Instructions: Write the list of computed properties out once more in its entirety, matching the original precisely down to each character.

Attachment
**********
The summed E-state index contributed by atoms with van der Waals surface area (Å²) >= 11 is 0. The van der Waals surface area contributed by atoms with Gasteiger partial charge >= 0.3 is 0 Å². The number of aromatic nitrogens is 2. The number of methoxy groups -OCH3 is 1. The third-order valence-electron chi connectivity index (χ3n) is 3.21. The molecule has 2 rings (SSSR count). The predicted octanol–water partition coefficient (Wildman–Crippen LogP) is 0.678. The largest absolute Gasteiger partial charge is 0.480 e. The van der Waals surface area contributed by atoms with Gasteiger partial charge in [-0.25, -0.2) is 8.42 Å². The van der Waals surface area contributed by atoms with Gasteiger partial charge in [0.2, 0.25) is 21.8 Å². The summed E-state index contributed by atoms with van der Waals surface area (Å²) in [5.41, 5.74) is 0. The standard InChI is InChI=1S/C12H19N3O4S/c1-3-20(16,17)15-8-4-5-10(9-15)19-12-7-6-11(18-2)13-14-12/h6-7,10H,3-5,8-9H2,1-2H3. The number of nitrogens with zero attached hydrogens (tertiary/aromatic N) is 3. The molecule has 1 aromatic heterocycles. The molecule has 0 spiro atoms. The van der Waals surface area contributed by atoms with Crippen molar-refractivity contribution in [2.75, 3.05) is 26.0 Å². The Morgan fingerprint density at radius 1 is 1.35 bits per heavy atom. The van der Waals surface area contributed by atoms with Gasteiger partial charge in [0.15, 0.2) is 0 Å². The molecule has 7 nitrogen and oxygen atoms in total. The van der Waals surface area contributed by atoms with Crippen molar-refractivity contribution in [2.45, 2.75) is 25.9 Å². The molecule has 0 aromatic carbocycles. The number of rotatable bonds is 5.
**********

The summed E-state index contributed by atoms with van der Waals surface area (Å²) >= 11 is 0. The van der Waals surface area contributed by atoms with Gasteiger partial charge >= 0.3 is 0 Å². The number of aromatic nitrogens is 2. The number of methoxy groups -OCH3 is 1. The third-order valence-electron chi connectivity index (χ3n) is 3.21. The molecule has 2 rings (SSSR count). The predicted octanol–water partition coefficient (Wildman–Crippen LogP) is 0.678. The largest absolute Gasteiger partial charge is 0.480 e. The van der Waals surface area contributed by atoms with Gasteiger partial charge in [-0.25, -0.2) is 8.42 Å². The van der Waals surface area contributed by atoms with Gasteiger partial charge in [0.2, 0.25) is 21.8 Å². The summed E-state index contributed by atoms with van der Waals surface area (Å²) in [5.41, 5.74) is 0. The standard InChI is InChI=1S/C12H19N3O4S/c1-3-20(16,17)15-8-4-5-10(9-15)19-12-7-6-11(18-2)13-14-12/h6-7,10H,3-5,8-9H2,1-2H3. The number of nitrogens with zero attached hydrogens (tertiary/aromatic N) is 3. The molecule has 1 aromatic heterocycles. The molecule has 0 spiro atoms. The van der Waals surface area contributed by atoms with Crippen molar-refractivity contribution in [2.75, 3.05) is 26.0 Å². The Morgan fingerprint density at radius 1 is 1.35 bits per heavy atom. The van der Waals surface area contributed by atoms with Gasteiger partial charge in [0.15, 0.2) is 0 Å². The molecule has 7 nitrogen and oxygen atoms in total. The van der Waals surface area contributed by atoms with Crippen molar-refractivity contribution in [2.45, 2.75) is 25.9 Å². The molecule has 0 aromatic carbocycles. The number of rotatable bonds is 5.